The notion of globalisation is not under threat as a result of Britain’s vote to leave the European Union, writes a senior academic.

A day after the crucial Brexit Vote, it seemed the world had opened its eyes to a new world. An island within Europe had willingly decided to split from the European Union (EU) forever. Soon after, while there was opposition and emotional outcry by people who were not observant of current realities. Brexit isn’t as surprising as it seems in the first instance. Change has always been coming and so it will continue, for good or bad. The only way to be successful, for every individual, business or country, is to evolve and adapt to new realities.

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The Goods & Services Tax (GST) is one of the most significant reforms in post-independence India which has rightly garnered interest of businesses across the nation. Here a tech enthusiast highlights why digitisation is the key.

For decades, India has been thriving on a ‘red tape’ culture. India as a trade economy has been functioning on high import tariffs, excises and turnover tax on goods and services having enormous cascading effects, leading to a distorted structure of production, consumption and exports.

Gujarat has forever been the land of brave entrepreneurs and industry friendly policies have led to the proliferation of many successful micro, small and medium enterprises (MSMEs).

Fifty-two-year-old Kishore Patel of Ankleshwar based printing and packaging firm Techno Packaging credits his success to the business friendly and technology savvy nature of his state Gujarat. Patel started out from a small godown (warehouse) in 1998 supplying cartons and labeling equipment to local industries in the vicinity. His familiarity with computers and an inherent urge to expand the business matched other similar entrepreneurs around and he quickly graduated to more sophisticated offset colour printing, scanning and visualisers. As businesses grew big feeding on the state’s industry friendly policies, so did Patel.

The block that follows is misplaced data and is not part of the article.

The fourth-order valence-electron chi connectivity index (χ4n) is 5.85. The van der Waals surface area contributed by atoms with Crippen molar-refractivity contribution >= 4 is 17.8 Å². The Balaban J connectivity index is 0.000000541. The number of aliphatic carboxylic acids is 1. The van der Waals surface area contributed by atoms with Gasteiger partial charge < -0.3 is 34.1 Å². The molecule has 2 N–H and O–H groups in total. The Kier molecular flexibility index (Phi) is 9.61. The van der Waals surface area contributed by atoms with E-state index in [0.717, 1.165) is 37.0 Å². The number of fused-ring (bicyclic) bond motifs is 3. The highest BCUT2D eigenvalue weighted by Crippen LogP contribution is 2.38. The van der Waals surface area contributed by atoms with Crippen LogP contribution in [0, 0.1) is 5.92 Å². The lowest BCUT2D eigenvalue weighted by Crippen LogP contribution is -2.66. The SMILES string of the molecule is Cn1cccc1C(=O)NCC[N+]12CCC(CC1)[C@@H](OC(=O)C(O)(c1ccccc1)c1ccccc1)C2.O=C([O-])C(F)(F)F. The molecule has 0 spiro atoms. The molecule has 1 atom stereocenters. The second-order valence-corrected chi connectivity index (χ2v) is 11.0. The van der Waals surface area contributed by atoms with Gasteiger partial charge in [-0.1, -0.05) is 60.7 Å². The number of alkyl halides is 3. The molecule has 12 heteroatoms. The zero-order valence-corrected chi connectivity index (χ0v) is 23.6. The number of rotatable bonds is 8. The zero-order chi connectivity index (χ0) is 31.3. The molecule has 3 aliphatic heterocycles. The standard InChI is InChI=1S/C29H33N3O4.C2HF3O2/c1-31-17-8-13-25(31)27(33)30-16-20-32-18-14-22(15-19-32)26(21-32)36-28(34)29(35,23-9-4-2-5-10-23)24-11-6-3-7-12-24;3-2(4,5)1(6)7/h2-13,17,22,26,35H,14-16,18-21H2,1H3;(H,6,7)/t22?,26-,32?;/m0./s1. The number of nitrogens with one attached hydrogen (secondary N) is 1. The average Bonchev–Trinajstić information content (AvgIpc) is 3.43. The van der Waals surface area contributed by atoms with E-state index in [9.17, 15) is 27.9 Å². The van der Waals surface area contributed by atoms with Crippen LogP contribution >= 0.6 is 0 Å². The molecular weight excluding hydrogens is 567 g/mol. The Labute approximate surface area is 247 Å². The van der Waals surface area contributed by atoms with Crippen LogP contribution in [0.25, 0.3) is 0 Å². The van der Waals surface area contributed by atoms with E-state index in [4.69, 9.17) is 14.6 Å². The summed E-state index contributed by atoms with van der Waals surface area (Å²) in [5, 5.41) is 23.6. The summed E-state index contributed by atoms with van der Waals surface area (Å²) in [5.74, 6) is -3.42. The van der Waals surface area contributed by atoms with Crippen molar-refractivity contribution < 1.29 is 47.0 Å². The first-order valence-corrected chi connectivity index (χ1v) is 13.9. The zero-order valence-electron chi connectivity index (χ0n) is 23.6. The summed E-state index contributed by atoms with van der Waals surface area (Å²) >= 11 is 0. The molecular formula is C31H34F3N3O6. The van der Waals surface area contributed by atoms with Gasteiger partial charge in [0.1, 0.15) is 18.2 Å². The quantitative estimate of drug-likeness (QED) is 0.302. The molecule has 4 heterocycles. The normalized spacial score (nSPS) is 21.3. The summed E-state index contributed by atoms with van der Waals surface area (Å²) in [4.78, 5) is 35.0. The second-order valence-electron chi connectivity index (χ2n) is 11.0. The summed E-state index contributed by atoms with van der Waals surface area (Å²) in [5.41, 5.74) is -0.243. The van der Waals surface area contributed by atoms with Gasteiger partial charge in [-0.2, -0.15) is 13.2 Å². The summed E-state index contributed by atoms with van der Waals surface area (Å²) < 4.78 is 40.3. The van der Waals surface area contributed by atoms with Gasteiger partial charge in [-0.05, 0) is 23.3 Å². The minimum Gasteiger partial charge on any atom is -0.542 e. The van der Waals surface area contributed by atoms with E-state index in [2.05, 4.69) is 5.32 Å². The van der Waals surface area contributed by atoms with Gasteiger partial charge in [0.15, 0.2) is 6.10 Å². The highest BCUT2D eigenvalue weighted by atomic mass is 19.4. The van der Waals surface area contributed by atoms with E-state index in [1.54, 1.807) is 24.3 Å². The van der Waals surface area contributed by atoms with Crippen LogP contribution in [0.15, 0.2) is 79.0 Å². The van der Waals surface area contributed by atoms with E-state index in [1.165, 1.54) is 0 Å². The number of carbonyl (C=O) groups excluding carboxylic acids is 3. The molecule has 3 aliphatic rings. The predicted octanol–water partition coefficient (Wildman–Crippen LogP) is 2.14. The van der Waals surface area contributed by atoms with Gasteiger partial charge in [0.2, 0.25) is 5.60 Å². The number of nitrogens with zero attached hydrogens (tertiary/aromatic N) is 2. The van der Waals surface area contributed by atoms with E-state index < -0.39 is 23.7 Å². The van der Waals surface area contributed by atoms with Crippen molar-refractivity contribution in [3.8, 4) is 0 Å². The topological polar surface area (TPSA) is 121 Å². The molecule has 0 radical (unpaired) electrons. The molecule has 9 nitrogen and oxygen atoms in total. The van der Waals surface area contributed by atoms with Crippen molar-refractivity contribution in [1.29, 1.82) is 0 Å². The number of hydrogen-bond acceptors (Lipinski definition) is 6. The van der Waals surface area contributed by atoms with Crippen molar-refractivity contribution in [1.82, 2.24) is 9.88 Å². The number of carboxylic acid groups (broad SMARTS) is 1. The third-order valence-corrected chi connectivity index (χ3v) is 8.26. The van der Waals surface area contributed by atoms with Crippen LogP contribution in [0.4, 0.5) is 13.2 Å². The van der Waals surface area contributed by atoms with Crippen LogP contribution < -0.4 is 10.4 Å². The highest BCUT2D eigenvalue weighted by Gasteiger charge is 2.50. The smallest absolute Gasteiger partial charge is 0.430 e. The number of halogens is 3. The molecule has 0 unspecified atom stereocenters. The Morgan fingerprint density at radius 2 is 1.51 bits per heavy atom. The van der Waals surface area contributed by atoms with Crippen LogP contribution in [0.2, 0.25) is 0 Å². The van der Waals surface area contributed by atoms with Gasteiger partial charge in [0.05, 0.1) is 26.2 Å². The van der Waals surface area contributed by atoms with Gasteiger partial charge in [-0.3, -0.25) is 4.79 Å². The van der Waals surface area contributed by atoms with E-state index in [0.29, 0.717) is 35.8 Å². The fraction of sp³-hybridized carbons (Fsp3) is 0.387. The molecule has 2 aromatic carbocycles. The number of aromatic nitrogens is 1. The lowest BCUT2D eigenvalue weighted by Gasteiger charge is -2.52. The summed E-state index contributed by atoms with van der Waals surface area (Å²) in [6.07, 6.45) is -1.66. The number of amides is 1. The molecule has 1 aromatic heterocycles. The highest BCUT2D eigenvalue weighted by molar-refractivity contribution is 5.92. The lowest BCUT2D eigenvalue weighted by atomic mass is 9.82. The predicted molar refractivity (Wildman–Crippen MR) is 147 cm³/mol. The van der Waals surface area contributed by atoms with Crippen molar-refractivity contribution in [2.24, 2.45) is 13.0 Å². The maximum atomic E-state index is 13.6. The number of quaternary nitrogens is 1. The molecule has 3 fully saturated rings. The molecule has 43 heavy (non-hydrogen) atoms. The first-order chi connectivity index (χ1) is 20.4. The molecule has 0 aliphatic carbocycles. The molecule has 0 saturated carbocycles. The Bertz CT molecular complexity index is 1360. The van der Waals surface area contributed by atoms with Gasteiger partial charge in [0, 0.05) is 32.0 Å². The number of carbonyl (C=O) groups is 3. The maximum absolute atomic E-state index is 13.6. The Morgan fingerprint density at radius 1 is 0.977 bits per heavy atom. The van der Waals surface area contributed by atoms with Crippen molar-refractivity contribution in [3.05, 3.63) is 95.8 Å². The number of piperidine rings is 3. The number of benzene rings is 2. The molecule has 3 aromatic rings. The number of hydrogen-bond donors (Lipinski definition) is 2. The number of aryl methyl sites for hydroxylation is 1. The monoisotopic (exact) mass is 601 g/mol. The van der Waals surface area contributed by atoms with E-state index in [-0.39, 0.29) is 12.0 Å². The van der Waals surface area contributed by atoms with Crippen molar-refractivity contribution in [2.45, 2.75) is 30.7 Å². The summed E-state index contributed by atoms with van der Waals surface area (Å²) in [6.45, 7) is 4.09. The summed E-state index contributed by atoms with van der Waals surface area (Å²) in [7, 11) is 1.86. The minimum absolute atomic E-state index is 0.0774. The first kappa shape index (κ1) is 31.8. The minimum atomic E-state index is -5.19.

As Gujarat races ahead in its growth story, there is a strong crop of young professionals and entrepreneurs propelling this journey. ‘India Investment Journal’ profiles a few of these next generation high-achievers.

Munjal M. Jaykrishna

Munjal is Joint Managing Director, AksharChem (India) Ltd, a manufacturer of Dye Intermediates (Vinyl Sulphone) and Pigments (CPC Green). Apart from being the largest exporter of Vinyl Sulphone in India with over 45 per cent share in exports, AksharChem also claims dominance in the export of CPC Green.

Under his stewardship, the company counts itself among the largest players in the field, with a global market share of 10 per cent.

“Our products have varying end user applications in Textile, Paint, Ink, Plastic, Rubber and Leather industry,” he explains.

The firm’s manufacturing facility is strategically located in the chemical belt of Gujarat, at Mehsana.

An Indian visa strategist demystifies some of the jargon that is often associated with very simple travel procedures for the country and analyses how the e-visa is changing the landscape for business travel to India.

When one hears the words Indian visas, one usually has images of nightmare queues and waking up at ridiculous hours of the morning to trek to the Indian mission. Well, with the advent of an online visa (the so called e-Tourist Visa (e-TV for short)), let’s examine the impact these changes have had on the business traveller to India.

Ramesh Abhishek, Secretary, Department of Investment Policy and Promotion (DIPP), took time out of his punishing schedule to meet ‘India Investment Journal’ to speak about, among other things, how his department is easing rules and re-engineering government processes to make India an easier place to do business in.

The impact of the Indian government’s move to decommission some high value notes from circulation will fully pan out in the New Year.

The 50-day window sought by Prime Minister Narendra Modi for completing the demonetisation of high value Rs 1,000 and Rs 500 notes is now over but the jury is still out on the impact of the move that is, arguably, the most daring, and far reaching, economic reform ever undertaken by any Indian government.